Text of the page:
“Books won’t stay banned. They won’t burn. Ideas won’t go to jail. In the long run of history, the censor and the inquisitor have always lost. The only weapon against bad ideas is better ideas.” ─Alfred Whitney Griswold, New York Times, 24 February 1959
From board books to YA books, I love children’s books. It’s a wonderful thing to be able to go to a library and find that one special book I’m dying to read – unless it’s been pulled from the shelf because someone has deemed it inappropriate. So when Banned Books Week comes along, I’m on the band wagon to stop that from happening!
According the American Library Association there are four reasons people challenge books: Family Values, Religion, Political Views, and Minority Rights. We are all guaranteed the freedom to express ourselves by rights of the First Amendment. If someone doesn’t like a book for a certain reason, that’s fine, but, please, don’t push your views on others. Everyone has the right to make their own decisions.
An author puts heart and soul into a book. Words are chosen carefully. The author sees something special in the subject matter, and that’s why it’s written. There may be some people who see the subject matter and word choice as inappropriate, but that doesn’t make it wrong. Consider this. Books that are unsettling are ripe for teachable moments. If you don’t agree with the content, use these books to teach tolerance, to teach good choices, to teach acceptable behavior, and to inform children about different lifestyles. Never hide the truth.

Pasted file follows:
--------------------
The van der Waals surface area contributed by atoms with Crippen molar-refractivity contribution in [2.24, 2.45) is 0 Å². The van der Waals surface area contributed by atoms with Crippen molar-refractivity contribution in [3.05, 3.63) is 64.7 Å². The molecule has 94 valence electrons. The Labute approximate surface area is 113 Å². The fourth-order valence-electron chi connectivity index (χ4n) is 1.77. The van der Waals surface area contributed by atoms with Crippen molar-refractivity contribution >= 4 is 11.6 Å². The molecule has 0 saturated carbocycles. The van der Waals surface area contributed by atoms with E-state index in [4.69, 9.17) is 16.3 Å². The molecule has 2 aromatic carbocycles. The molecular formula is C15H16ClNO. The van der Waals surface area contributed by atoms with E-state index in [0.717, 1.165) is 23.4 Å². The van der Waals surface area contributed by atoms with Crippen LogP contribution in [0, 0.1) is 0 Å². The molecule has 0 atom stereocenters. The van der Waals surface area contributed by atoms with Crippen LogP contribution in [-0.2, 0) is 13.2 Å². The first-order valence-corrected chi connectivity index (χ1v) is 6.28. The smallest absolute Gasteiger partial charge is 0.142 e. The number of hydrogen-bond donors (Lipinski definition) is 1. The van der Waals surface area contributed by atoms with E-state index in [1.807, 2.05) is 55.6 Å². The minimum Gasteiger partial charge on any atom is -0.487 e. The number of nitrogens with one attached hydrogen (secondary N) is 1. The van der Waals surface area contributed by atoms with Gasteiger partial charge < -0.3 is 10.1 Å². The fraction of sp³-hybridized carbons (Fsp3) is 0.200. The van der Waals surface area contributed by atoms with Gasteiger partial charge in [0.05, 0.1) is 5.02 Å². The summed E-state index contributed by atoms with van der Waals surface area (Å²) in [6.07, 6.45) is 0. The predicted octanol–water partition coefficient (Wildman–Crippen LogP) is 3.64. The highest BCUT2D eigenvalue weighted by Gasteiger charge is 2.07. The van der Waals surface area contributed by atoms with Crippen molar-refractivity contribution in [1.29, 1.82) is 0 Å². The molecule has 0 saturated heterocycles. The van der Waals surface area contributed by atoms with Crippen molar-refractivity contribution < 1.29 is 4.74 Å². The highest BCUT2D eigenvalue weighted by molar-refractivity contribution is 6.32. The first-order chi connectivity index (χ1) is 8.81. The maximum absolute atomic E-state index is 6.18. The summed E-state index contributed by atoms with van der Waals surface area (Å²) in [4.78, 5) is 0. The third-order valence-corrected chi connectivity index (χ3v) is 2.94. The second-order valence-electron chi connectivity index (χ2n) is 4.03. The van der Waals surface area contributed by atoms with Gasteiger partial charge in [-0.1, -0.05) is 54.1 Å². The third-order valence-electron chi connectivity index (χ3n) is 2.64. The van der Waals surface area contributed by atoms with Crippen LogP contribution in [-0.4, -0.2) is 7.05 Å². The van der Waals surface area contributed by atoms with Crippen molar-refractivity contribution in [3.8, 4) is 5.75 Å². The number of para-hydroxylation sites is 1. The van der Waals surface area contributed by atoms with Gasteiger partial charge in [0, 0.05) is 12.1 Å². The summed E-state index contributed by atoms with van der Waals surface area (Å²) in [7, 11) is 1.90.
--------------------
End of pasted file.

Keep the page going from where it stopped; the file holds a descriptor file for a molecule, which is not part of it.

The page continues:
Here are just a few reasons some books have been banned – racial slurs, immoral behavior, profanity, sexuality, alcohol use, and witchcraft. For some people, these appear to be good reasons to challenge a book or ban a book, but the reasons listed below boggle my mind.
Hatchet by Gary Paulsen: Descriptions of injuries are to vivid (Ah, to be able to do that as a writer.)
Harriet the Spy by Louise Fitzhugh: Deceit and back talk (Don’t all kids do that at some time or another?)
Sylvester and the Magic Pebble by William Steig: Illustrations shows police as pigs (So?)
Just So Stories: “The Elephant’s Child:” Too violent (Smack me! This is a great read-aloud story. Kids love it!)
Little Red riding Hood retold and illustrated by Trina Schart Hyman: Cover illustration shows wine in Red’s basket (I’ll take a sip!)
Where the Wild Things Are by Maurice Sendak: Bad behavior and nightmares (Isn’t that a part of growing up?)
Of course, there are many more books that have been challenged or banned for reasons I consider inane. This is Banned Books Week. Celebrate the freedom to read the books of your choice.
“Every burned book or house enlightens the world; every suppressed or expunged word reverberates through the earth from side to side.” —Ralph Waldo Emerson